#7 | Poem: One Art by Elizabeth Bishop

Poem: One Art by Elizabeth Bishop

Vocabulário:

1. FLUSTER = afobação, perturbação. “Accept the fluster | of lost door keys, the hour badly spent.”

2. OWN = ter, possuir.

3. REALM = reino. “I lost two cities, lovely ones. And, vaster, | some realms I owned, two rivers, a continent.”

Elizabeth Bishop

Elizabeth Bishop was born in 1911 in Massachusetts.  When she was less than a year old, her father died, and shortly after that, her mother was committed to an asylum because of a mental breakdown. Bishop was first sent to live with her maternal grandparents in Nova Scotia and later lived with paternal relatives in Worcester and South Boston. Her adult life remained unsettled, and after graduating from Vassar College, she travelled a lot and lived in New York, Florida, Boston and Brazil.

Bishop’s alienation in her early years and her later travels became the inspiration for her poetry.  Her poetry is filled with descriptions of her travels and the scenery that surrounded her. Her images are precise and true to life, and they reflect her own sharp humour and moral sense.  She published four volumes in her lifetime, and although her production was relatively small, her work was greatly celebrated for its sharp observations and precise use of language.  She won the Pulitzer Prize for her first volume North and South, and became the first woman to receive the Neustadt International Prize for Literature in 1976. She died in Boston following a brain aneurism in 1979.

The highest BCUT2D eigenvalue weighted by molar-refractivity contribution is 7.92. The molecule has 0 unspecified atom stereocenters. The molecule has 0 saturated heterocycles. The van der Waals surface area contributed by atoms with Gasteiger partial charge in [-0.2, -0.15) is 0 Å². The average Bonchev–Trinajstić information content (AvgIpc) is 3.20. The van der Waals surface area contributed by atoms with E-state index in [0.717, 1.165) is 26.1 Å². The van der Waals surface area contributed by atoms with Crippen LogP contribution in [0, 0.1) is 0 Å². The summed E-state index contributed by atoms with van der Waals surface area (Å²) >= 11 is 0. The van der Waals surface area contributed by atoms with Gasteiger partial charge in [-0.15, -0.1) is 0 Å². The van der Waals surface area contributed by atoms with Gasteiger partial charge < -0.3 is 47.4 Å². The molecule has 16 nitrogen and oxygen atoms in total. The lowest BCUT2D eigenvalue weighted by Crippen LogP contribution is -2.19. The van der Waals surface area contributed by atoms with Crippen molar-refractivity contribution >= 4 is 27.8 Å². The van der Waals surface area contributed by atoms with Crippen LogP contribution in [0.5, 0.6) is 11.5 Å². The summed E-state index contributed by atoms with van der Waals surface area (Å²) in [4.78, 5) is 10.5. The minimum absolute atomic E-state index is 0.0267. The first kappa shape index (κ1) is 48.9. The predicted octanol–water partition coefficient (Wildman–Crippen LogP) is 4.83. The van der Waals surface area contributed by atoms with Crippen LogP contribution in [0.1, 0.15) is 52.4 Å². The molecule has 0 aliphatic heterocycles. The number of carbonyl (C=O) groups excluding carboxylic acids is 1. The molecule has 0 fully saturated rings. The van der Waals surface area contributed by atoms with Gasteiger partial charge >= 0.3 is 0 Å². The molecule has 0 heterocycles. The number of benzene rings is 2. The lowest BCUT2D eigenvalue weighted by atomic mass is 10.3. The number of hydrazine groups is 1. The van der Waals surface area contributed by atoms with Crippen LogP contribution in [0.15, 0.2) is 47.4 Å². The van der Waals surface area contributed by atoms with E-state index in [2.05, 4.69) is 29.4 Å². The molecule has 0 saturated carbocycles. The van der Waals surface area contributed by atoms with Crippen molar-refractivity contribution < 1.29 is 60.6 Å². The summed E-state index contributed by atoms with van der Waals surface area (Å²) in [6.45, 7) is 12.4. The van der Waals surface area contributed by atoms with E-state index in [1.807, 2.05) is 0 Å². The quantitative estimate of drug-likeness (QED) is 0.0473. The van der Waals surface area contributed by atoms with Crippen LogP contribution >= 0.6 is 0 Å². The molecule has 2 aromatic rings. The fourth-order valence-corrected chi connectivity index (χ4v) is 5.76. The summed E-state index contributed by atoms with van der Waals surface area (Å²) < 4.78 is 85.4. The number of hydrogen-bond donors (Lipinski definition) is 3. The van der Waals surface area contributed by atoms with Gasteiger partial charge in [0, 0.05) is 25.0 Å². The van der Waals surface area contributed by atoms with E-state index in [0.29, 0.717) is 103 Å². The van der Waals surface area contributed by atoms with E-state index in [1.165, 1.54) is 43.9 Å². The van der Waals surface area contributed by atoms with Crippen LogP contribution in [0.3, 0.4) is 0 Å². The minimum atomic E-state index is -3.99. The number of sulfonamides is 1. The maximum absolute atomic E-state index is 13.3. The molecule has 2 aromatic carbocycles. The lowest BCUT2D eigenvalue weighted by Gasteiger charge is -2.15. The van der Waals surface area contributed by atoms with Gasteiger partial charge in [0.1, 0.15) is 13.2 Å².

One Art by Elizabeth Bishop

The art of losing isn’t hard to master;
so many things seem filled with the intent
to be lost that their loss is no disaster.

Lose something every day. Accept the fluster
of lost door keys, the hour badly spent.
The art of losing isn’t hard to master.

Then practice losing farther, losing faster:
places, and names, and where it was you meant
to travel. None of these will bring disaster.

I lost my mother’s watch. And look! my last, or
next-to-last, of three loved houses went.
The art of losing isn’t hard to master.

I lost two cities, lovely ones. And, vaster,
some realms I owned, two rivers, a continent.
I miss them, but it wasn’t a disaster.

—Even losing you (the joking voice, a gesture
I love) I shan’t have lied. It’s evident
the art of losing’s not too hard to master
though it may look like (Write it!) like disaster.

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